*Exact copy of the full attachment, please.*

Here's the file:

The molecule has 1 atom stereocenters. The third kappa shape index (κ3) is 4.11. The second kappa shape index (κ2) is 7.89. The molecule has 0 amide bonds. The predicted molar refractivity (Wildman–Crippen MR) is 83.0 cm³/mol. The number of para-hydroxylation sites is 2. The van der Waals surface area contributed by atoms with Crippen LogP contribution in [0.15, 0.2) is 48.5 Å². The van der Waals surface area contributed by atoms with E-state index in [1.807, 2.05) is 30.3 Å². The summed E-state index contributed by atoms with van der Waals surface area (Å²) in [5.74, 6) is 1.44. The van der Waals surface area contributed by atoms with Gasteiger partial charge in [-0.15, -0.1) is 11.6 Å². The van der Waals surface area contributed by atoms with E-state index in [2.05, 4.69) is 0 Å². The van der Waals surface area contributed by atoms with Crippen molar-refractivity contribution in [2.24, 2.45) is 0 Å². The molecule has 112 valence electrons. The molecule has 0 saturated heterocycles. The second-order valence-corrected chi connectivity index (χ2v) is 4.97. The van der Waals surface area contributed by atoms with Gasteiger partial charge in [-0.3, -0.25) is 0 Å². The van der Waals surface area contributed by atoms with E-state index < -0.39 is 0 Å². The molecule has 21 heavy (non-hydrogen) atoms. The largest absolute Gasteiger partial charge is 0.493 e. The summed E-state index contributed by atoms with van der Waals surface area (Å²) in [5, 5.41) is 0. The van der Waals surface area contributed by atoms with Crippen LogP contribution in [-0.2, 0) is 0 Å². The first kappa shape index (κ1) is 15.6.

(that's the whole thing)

The molecule has 1 atom stereocenters. The third kappa shape index (κ3) is 4.11. The second kappa shape index (κ2) is 7.89. The molecule has 0 amide bonds. The predicted molar refractivity (Wildman–Crippen MR) is 83.0 cm³/mol. The number of para-hydroxylation sites is 2. The van der Waals surface area contributed by atoms with Crippen LogP contribution in [0.15, 0.2) is 48.5 Å². The van der Waals surface area contributed by atoms with E-state index in [1.807, 2.05) is 30.3 Å². The summed E-state index contributed by atoms with van der Waals surface area (Å²) in [5.74, 6) is 1.44. The van der Waals surface area contributed by atoms with Gasteiger partial charge in [-0.15, -0.1) is 11.6 Å². The van der Waals surface area contributed by atoms with E-state index in [2.05, 4.69) is 0 Å². The van der Waals surface area contributed by atoms with Crippen molar-refractivity contribution in [2.24, 2.45) is 0 Å². The molecule has 112 valence electrons. The molecule has 0 saturated heterocycles. The second-order valence-corrected chi connectivity index (χ2v) is 4.97. The van der Waals surface area contributed by atoms with Gasteiger partial charge in [-0.3, -0.25) is 0 Å². The van der Waals surface area contributed by atoms with E-state index < -0.39 is 0 Å². The molecule has 21 heavy (non-hydrogen) atoms. The largest absolute Gasteiger partial charge is 0.493 e. The summed E-state index contributed by atoms with van der Waals surface area (Å²) in [5, 5.41) is 0. The van der Waals surface area contributed by atoms with Crippen LogP contribution in [-0.2, 0) is 0 Å². The first kappa shape index (κ1) is 15.6.